Search Results: "Donald Rayfield"


BOOK REVIEW

ANTON CHEKHOV by Donald Rayfield
BIOGRAPHY & MEMOIR
Released: March 1, 1998

"Just the facts, ma'am'') approach, but it will be difficult to fault or outdo his meticulous research. (24 pages b&w photos, not seen)"
Short on literary and historical perspective, Rayfield's exhaustive work nevertheless will be the definitive biography of Chekhov the private and family man. Read full book review >

BOOK REVIEW

KVACHI by Mikheil Javakhishvili
FICTION & LITERATURE
Released: Feb. 17, 2015

"A lost classic of Georgian writing, of considerable interest to students of the early Soviet era and Russian Civil War."
A sprawling picaresque novel from the Russian periphery. Read full book review >

BOOK REVIEW

PIERRE-AUGUSTE RENOIR by Susan Rayfield
BIOGRAPHY
Released: Nov. 1, 1998

"The book includes commentary from Renoir's son, filmmaker Jean Renoir, as well as recollections from the painter and his friends. (index) (Biography. 10-15)"
Readers learn in this pithy entry in the First Impressions series that one of today's most popular of the Impressionist painters was, in his lifetime, rejected from exhibitions and often struggled to make ends meet. Read full book review >

BOOK REVIEW

BIGMAMA'S by Donald  Crews
CHILDREN'S
Released: Oct. 23, 1991

"A grand alternative to the plethora of predictable books about white kids visiting grandparents on stereotypical family farms. (Picture book. 4-8)"
Beginning with the ride on the old Southern Railway car ("colored" says the sign on the wall), the sights, sounds, and warm delights of a summer visit to Grandma in Crews's own childhood—a three-day trip from somewhere up north. Read full book review >

BOOK REVIEW

SHORTCUT by Donald  Crews
CHILDREN'S
Released: Oct. 23, 1992

"A breathless tour-de-force for train lovers of any age. (Picture book. 5-8)"
In a return to Bigmama's (1991) small Florida community for a second story based on Crews's childhood memories, a group of children walking through a narrow railroad cut have to dive into the brambles when an unexpected train rockets past. Read full book review >

BOOK REVIEW

CHILDREN'S
Released: June 15, 2008

"Could be useful in classroom discussions on bullying. (Fantasy. 9-13)"
When Boy's adoptive grandmother Galifalia dies, he goes to the Luck Dragon compound and begs admittance. Read full book review >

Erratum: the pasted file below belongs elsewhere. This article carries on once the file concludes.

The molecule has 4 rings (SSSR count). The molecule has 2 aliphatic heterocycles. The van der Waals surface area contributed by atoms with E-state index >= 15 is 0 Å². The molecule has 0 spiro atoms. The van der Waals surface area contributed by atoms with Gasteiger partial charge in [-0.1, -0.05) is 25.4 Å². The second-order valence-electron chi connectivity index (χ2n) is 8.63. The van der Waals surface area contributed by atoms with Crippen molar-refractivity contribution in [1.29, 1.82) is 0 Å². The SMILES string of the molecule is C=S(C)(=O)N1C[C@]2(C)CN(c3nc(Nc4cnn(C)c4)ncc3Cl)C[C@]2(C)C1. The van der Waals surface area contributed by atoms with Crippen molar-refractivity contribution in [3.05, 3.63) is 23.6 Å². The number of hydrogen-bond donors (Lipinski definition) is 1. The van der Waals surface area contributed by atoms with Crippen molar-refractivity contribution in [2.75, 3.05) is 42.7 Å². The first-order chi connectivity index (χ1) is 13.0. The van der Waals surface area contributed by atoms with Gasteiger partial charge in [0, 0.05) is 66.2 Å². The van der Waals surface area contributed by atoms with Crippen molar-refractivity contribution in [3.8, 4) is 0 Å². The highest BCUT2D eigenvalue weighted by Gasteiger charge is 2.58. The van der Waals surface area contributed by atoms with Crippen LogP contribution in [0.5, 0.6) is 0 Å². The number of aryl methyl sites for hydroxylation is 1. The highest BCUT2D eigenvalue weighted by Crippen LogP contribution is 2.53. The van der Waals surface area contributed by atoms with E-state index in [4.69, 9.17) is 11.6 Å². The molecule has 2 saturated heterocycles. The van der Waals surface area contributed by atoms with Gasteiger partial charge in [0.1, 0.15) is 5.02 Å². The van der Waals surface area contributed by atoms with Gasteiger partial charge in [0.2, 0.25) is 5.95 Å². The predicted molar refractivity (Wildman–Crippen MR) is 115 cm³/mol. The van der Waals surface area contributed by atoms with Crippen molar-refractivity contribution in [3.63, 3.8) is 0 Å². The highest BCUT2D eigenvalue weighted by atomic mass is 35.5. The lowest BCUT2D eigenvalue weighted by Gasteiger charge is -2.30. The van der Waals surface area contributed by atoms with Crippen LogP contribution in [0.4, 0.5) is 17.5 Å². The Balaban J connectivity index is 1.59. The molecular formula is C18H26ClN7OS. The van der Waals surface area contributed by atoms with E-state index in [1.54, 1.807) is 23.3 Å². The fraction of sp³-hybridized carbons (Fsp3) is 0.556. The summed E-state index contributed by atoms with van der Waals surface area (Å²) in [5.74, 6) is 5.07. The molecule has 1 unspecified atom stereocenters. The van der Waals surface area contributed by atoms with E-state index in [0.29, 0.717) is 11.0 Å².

BOOK REVIEW

Released: Nov. 11, 1999

"A safe collection, seldom veering from the canon. (index) (Poetry. 9-11)"
Hall (The Oxford Book of Children's Verse in America, 1985, etc.), offers up a chestnut-flavored alternative for younger readers, matching roughly contemporary illustrations to one or two selections from each of 57 American poets. Read full book review >

BOOK REVIEW

THE NIGHT BIRD CANTATA by Donald Rawley
FICTION & LITERATURE
Released: July 1, 1998

"The impact of this coming-of-age tale is diminished, then, by some relentless and heavy-handed atmospherics."
A deeply felt but wearyingly overwrought first novel by the recently deceased Rawley, a poet who—d been a contributing editor at Buzz, chronicles a ten-year-old boy's lonely but transformative summer spent with his family's maid. Read full book review >

BOOK REVIEW

DANCING IN THE DARK by Donald Thomas
FICTION & LITERATURE
Released: Jan. 17, 1994

Undaunted by the news that three of shady Sonny Tarrant's intimates have just been murdered, petty con Johnny McIver—and his mistress and frequent photographic subject Solitaire (nÇe Sally Brown)—plot to empty out Tarrant's safe, succeeding to their sorrow: When McIver turns down an offer from a Tarrant underling to buy back the hot ú5 notes at a steep discount, he finds himself abandoned by the money-changer who'd promised him more, framed for the murder of Solitaire, and on the run from the police as well as Tarrant. Read full book review >

BOOK REVIEW

ELECT MR. ROBINSON FOR A BETTER WORLD by Donald Antrim
FICTION & LITERATURE
Released: Sept. 1, 1993

"But Antrim's failure to orchestrate his flashy set-pieces leaves the impression of a first draft, albeit from a promising new talent with a wonderfully keen ear. (First serial to Harper's and The Paris Review.)"
Civilization's thin crust tears again. Read full book review >

BOOK REVIEW

MYSTERY THRILLER
Released: March 1, 2001

"As before, readers will come away sharing the conviction of Conan Doyle's earliest audience that Victorian England would have been both fairer and more exciting if Sherlock Holmes really had existed."
Now it can be told: Sherlock Holmes starred in still more real-life adventures, bringing to book such varied miscreants as the serial poisoner Dr. Thomas Neill Cream and the brides-in-the-bath killer George Joseph Smith. Read full book review >